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Pluralized
September 21st, 2014, 05:20 AM
Wrote this piece for the LM a few months back, and it's one of those stories I just want to share here in the public section. Hope someone likes it.

Hank's Old Dad - 650w

Here I am again staring at the milky-dull ceiling. Lying here, listening and breathing. Straining to hear each word I’ll incessantly repeat in my head for hours to come. They think I can’t understand them. They think I’m stupid because I’m three.

“Hank, he’s just a little kid. You expect too much,” my mother’s voice trills like a piccolo. “Give him another couple years”
“When I was his age, I’d already killed me a raccoon,” Father booms. “My old dad took me trapping up Whitefish and didn’t give a damn whether I was old enough or not. Family had to eat, see.”
“Yes, but he’s still falling down and shitting his pants,” Mother tweets.

I’m catching every other word, filling in the gaps. Shitting?

Father’s getting irritated. “Come sunup, me and that boy are going hunting. If he can’t pull his weight in this family, he’s no use.”

My heart’s beating fast and there’s no way I’ll sleep anytime soon. How does he expect me to carry a gun with these weak little arms?

Mother’s voice is hard to hear. “Just be careful with my boy, Hank.” In a whisper, which I can barely make out, “Remember how you insisted with Grimpy, and he’s gone. Dead.” She sniffs and exhales heavily. “Don’t think I can ever forgive you if we lose another one.”

Father shouts at her, “That boy didn’t have an ounce of kill in him, woman. No use to me.”

I have to calm myself. I’m hyperventilating.

The next morning, Father’s in my room early, muttering to himself. It’s barely light out. “Wake up, boy.” I’m sitting up already, but maybe he doesn’t see me. He lights a lantern and throws me some pants. “Get dressed.”

I’d ridden with him before, but usually had Mother to lean against. We clop down the path toward the woods, me holding onto his shirt to keep from falling off the horse. Father’s got complete control over the old nag, guiding her with soft tugs of the reins and curt barks when she slows. The horse responds, adjusting her line, keeping her speed. I’m struggling to hold on. It feels with every bounce like I’m going to backflip off the horse and land on my head. I pinch my legs tight to the horse and she seems to feel it and smooths her gait. “Boy, I hope you’ve brought your balls today,” Father shouts out the side of his mouth. We stop in a flat-bottom section of woods along the river. We climb down from the horse.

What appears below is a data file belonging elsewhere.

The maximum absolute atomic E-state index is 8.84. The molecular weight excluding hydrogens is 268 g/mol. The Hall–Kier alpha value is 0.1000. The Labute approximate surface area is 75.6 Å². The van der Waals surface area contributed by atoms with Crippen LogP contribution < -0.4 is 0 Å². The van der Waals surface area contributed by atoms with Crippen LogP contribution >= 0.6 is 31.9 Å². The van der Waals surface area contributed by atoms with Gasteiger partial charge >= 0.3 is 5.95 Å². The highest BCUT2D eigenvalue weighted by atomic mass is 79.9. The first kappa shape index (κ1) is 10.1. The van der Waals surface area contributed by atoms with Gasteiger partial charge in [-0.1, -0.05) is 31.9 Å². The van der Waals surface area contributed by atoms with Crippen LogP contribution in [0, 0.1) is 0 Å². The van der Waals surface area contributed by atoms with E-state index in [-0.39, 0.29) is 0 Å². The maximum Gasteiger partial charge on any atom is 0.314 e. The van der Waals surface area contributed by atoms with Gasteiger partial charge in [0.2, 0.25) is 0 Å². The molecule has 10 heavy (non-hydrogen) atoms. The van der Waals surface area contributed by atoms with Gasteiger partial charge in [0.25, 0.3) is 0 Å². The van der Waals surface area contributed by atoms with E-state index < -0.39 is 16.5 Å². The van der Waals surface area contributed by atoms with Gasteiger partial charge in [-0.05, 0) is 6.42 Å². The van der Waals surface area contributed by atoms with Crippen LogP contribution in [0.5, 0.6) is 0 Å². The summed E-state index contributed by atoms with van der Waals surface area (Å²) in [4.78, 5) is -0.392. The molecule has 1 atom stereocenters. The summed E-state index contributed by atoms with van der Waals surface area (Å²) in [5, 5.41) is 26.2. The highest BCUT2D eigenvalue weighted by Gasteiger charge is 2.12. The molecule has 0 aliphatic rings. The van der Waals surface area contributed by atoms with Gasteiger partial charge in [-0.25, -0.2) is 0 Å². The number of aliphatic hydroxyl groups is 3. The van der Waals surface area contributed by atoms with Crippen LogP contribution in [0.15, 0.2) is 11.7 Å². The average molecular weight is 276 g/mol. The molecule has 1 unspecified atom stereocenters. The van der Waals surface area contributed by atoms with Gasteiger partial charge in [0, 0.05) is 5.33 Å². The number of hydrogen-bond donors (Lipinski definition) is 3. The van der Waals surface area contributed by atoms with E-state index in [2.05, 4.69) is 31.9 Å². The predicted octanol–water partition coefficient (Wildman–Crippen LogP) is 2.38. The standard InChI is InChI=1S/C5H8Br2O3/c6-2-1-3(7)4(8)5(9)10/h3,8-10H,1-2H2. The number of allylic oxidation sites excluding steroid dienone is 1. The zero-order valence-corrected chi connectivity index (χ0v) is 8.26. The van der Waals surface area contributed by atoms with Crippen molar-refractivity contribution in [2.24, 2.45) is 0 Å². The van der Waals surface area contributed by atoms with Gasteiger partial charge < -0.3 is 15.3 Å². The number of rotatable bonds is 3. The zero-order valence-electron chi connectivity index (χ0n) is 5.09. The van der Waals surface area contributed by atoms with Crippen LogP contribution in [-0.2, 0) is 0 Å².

Father gets his rifle and hands me a long, tarnished knife. We stand there for a moment watching bugs swarm in the shafts of sunlight through the trees. Silence owns the woods, pierced by the occasional cry of a hawk. “Let’s go,” he says. Branches slap my face as father tromps ahead of me down the path. The knife feels heavy, like its dread is as thick as mine. We cross the river on smooth stones and climb a ridge, off the path at this point. Father goes to one knee, and I stop, breathing through my mouth. The crack of the rifle’s fire splits the air and my ears are ringing.

We kneel over the boar. Eyes glassy like a calm lake, barely breathing. When Father jabs it with the rifle, it squeals and tries to get up, but its lungs are filling with blood. Father takes the knife out of my hand and plunges it into the animal’s side. He works at it, grunting with his mouth open, and soon has the heart carved out. He lifts it into the air, turns toward me with a grin. He takes a big, manly bite, and hands the warm heart to me. I look at the rifle and think about what mother said, and take my bite with ravenous abandon.

End

Plasticweld
September 21st, 2014, 04:13 PM
Nice story... only goes to show you that it does not pay to be Grimpy, but to tackle life with ravenous abandon.

The dialog is nicely done...Bob

hvysmker
September 21st, 2014, 10:40 PM
Here I am again staring at the milky-dull ceiling.
*** I'd use a comma after "again" to put more emphasis on the staring?

Lying here, listening and breathing. Straining to hear each word I’ll incessantly repeat in my head for hours to come.
*** Sentence fragments. Not in themselves wrong, but you shouldn't use too many of them. I'd alter it to say "Lying here, listening and breathing, I'm straining to hear each word I’ll incessantly repeat in my head for hours to come."? In this version, "I'm" adds a subject.